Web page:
At the time he arrived we kept saying “see his pretty feathers” …the baby said feathers when he wanted his new friend out of the cage so the name stuck! He can be quite a pest though when we eat so back in the cage he goes during meal times! We love the wonderful “babbling” sounds he makes although we think he may have picked up some bad language from his previous owner/s as sometimes we hear very distinct words that don’t sound very nice when he’s put back! We pray for his attitude! 🙂
    Ohhh what fun you will have training Phoebe!

  14. Just Julie says:

    I loved reading about Feathers, Linda! I find Phoebe’s squawks very cheering. I look forward to her developing her budgie language. She’s still so young. I had to laugh when you said you pray for Feathers’ attitude! LOL. Hugs to you dear Linda… xoxo

  15. Mariah says:

    Never had birds…but I’ve always wanted to. I fell in love with a Sun Conure that was hanging around in the pet shop on the clerk’s shoulder the other day. I have two cats though…one of which is crazy crazy crazy and has the markings and personality of a Bengal (I got her from the Humane Society so I’ll never know her actual lineage, not that I need to. The fact that she’s crazy is enough to entertain us and keep us on our toes!), so I think birds would be far too stressed out in my household for now. I do see birds in my future though…I wonder if they eat beets! (insert winking face!)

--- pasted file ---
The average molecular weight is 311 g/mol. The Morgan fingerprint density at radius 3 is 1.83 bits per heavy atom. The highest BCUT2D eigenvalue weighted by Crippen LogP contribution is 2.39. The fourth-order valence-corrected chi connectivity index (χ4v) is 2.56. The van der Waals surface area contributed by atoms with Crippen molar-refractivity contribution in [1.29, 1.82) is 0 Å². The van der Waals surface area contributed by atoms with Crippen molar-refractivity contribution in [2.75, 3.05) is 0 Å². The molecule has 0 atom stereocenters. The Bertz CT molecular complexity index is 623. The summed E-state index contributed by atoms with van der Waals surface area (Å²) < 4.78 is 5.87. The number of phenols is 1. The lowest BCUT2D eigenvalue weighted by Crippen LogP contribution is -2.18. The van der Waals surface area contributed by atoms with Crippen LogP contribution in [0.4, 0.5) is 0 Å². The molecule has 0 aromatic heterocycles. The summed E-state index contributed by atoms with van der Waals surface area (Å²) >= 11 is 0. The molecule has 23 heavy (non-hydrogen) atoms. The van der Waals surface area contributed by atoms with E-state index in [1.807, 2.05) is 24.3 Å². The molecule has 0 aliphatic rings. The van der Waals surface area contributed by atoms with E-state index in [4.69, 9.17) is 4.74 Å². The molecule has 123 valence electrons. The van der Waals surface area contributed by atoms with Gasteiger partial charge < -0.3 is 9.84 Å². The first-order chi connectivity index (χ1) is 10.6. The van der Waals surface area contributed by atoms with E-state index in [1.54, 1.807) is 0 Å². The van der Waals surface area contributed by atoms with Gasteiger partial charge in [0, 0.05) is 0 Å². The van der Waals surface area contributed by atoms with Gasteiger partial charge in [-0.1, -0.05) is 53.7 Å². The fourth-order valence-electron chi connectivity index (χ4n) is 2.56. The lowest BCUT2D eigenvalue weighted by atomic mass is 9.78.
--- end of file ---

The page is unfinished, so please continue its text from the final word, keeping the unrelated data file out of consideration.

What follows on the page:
16. Mariah says:

    Also…have you heard of the parrots of Telegraph Hill in San Francisco? I’ve seen them hanging around on the streets downtown (well, not exactly on the streets…they have a routine they follow and certain times of the day they can be seen in certain areas in the trees) and they have become an icon of San Fran. There’s a book out about them…written by a guy who lived near where they roost. They used to come to the fire escape on his building and he got to know them individually. I don’t remember off the top of my head where they came from but you’ve sparked my avian interest that was laying low for a while! LOL I’ll see if I can remember the title and roust out a copy for you if possible.

  17. Just Julie says:

    I get the beet joke Mariah! You made me smile. It’s so strange that you mention the parrots of Telegraph Hill — I can’t remember where now, but not long ago I ran across a blurb online regarding a movie about them. I put it in my Netflix queue and it’s coming up quickly. Then you mentioned it. I’m anxious to watch it. Maybe there will be some sort of profound meaning in it for me — hahahaha. And yes, your Bengal cat doesn’t sound like she would be a soothing companion for a birdy. I hope you do get to go the bird route someday, though. Our little Phoebe is getting used to being here and is very chattery, which I find cheering. Have a blessed week, dear Mariah! xoxo

  18. Mariah says:

    I’ve never seen the documentary, but I’ve read the book. Very interesting and I loved it , especially after seeing them in person!